Wednesday, September 17, 2014

Punished for Winning?

Inside Higher Ed
September 17th, 2014

Some colleges actively oppose union drives for their adjuncts or other faculty members, and sometimes the fights get ugly. None of that happened at Mills College last year. By all accounts, adjunct faculty members’ campaign to form a union associated with the Service Employees International Union was civil, as was the college’s response: it pledged to remain neutral, and did so.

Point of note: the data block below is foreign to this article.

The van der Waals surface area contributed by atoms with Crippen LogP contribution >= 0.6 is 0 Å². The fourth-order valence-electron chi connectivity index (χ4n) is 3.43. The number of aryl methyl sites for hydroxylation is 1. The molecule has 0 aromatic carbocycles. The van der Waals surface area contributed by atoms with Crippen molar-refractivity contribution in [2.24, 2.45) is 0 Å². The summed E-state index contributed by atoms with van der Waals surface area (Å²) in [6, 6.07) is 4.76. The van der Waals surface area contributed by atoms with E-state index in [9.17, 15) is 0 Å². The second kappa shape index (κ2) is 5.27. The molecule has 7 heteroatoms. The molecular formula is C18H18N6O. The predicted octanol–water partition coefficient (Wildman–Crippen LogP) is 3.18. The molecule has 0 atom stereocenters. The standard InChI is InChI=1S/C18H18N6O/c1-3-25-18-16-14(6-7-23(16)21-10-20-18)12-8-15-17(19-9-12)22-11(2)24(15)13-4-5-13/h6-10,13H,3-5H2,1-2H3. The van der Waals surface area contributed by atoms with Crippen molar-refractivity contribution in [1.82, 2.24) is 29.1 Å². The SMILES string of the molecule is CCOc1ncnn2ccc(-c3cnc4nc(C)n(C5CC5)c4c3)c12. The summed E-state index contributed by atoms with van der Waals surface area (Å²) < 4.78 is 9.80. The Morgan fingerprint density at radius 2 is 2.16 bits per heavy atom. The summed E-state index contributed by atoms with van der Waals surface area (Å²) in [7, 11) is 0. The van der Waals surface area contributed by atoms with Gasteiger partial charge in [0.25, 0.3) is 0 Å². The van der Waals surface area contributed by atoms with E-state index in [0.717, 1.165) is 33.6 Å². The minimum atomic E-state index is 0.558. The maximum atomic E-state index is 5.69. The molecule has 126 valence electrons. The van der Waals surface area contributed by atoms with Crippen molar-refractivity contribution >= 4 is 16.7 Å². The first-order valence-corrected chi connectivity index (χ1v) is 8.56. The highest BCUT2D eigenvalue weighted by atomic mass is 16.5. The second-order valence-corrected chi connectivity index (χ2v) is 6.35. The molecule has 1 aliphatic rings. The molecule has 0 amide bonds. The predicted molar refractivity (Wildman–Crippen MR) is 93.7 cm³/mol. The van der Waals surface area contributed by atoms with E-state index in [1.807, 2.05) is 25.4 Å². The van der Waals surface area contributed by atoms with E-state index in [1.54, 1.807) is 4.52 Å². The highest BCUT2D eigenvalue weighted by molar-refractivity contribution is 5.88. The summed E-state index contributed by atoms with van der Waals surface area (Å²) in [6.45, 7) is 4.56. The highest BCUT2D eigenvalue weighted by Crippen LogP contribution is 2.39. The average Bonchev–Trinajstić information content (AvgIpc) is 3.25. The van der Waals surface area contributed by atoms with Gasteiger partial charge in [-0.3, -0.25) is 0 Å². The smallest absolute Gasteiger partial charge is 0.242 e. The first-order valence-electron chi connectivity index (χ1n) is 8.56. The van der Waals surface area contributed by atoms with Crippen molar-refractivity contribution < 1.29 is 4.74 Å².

So what’s happened since the union announced a 78 percent “yes” vote in May is puzzling to some at Mills. Various adjunct faculty union members and tenure-line professors who are not part of the bargaining unit say that recent personnel actions and program changes feel retaliatory toward adjuncts, and out of line with the college’s social justice mission. Several adjunct faculty and staff members involved in the union drive have had their workloads reduced or have been laid off, and the college recently announced that it is enforcing a longstanding but rarely followed policy of canceling classes that enroll fewer than 10 students. Adjunct faculty members and their tenure-line supporters say that’s bumped adjuncts out of their assignments at the last minute, at an institution that charges high tuition -- some $41,000 -- in exchange for unusually low student-faculty ratios: an average of 10 to 1, according to Mills.

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